Another glaring opportunity missed came when Stephens lost the ball in midfield, allowing Scannell to break forward again. He beat a defender to give himself a clear sighting of goal, but dragged his shot wide. Alnwick was advancing, but should at least have been forced into making a save.

Despite these occasional moments of panic, Charlton were far more confident and comfortable in defence and on the ball than they had been in the first half. Ajdarević had settled into the pace of the game and made very calm and composed passes, allowing the Addicks to keep hold of possession. Jackson was doing a fantastic job of disrupting the play, whilst making clinical passes and generally being a hero like he always is. Stephens had calmed down and contributed to this passing play. Church had done a fine industrious job once again, and continued to work well down the right hand side.

With 70 minutes gone, Sordell was replaced to cheers from the away fans - a little harsh, but hadn't helped his cause with the poor quality of his play. Green's introduction saw Church moved to the centre, where he was far more successful in winning the ball and feeding it back into midfield. Ajdarević was withdrawn too, replaced by Cousins to help sure up the defence.

A rare Charlton attack down the left saw Harriott find Church, whose mazy run into the area gave him the perfect opportunity to lay the ball off to the edge of the area, but he chose to shoot on his left foot from an angle, scuffing tamely wide.

The weather had closed in, with torrential rain and a strong swirling wind making conditions difficult. Huddersfield were growing increasingly frustrated, with long diagonal balls drifting out of play instead of finding their man. Charlton were weathering the storm.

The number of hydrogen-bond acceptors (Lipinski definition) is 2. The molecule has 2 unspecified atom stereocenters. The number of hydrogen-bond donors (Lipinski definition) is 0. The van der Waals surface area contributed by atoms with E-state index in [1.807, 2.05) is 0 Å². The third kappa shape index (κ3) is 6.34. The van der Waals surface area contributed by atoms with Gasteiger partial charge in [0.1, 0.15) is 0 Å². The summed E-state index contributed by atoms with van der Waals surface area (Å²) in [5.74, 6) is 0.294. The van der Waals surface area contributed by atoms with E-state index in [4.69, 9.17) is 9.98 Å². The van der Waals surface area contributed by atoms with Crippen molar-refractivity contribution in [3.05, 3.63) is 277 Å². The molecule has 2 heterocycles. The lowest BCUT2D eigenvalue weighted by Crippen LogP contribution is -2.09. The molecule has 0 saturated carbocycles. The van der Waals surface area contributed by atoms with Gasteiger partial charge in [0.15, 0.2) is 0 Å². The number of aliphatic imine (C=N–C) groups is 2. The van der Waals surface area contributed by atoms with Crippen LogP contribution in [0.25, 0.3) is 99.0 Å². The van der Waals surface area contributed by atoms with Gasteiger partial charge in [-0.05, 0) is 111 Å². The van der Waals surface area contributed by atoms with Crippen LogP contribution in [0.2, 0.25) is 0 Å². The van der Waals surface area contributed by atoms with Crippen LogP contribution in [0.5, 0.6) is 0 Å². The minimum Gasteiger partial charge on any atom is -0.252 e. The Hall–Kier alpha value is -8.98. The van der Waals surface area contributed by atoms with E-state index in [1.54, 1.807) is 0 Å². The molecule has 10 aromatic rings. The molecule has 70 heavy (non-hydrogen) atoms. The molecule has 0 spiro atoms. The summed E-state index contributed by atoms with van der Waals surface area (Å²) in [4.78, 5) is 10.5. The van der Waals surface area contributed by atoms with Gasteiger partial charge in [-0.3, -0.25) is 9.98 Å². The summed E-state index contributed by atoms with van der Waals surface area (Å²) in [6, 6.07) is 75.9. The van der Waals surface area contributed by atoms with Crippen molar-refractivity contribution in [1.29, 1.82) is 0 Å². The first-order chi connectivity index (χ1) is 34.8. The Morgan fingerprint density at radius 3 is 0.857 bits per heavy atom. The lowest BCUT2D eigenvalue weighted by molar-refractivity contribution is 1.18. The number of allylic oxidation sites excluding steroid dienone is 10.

Its Grim Up North

One final period of Huddersfield pressure resulted in Holmes poking wide with the goal at his mercy. For a corner soon after, Smithies joined his 10 outfield friends in the Charlton penalty area. Alnwick initially punched clear, but Smithies remained as the ball was twice recycled and thrown back into the mixer. Eventually, Charlton cleared. Don't panic.

Four minutes of injury time eventually elapsed after Harriott had irritated the crowd by going down with a soft injury. A clearance by Alnwick allowed Attwell to blow his whistle and end the game, to the delight, joy and relief of the away supporters. 'We've bloody won!'

Not only that, but we'd actually beaten Huddersfield in a cup competition.

A blurred picture, but who cares
There was much happiness in the away end, with the heroic Johnnie Jackson leading the players' celebrations and thanking those fans that had travelled. I bloody love that man, and I'm probably not alone...

Powell gave a very generous and heartfelt tribute of applause before traipsing down the tunnel. The travelling Addicks filtered out of the ground, happy.

The Union tap up their reports
The Bloggers Union walked back to the station, ready to share our views of the day. My comrade was so eager to do so that he ended up talking to Ian Payne on LBC. Only a tweeted response from captain fantastic Johnnie Jackson could top that - and it did. He wants his beloved Arsenal away when tomorrow's draw is made.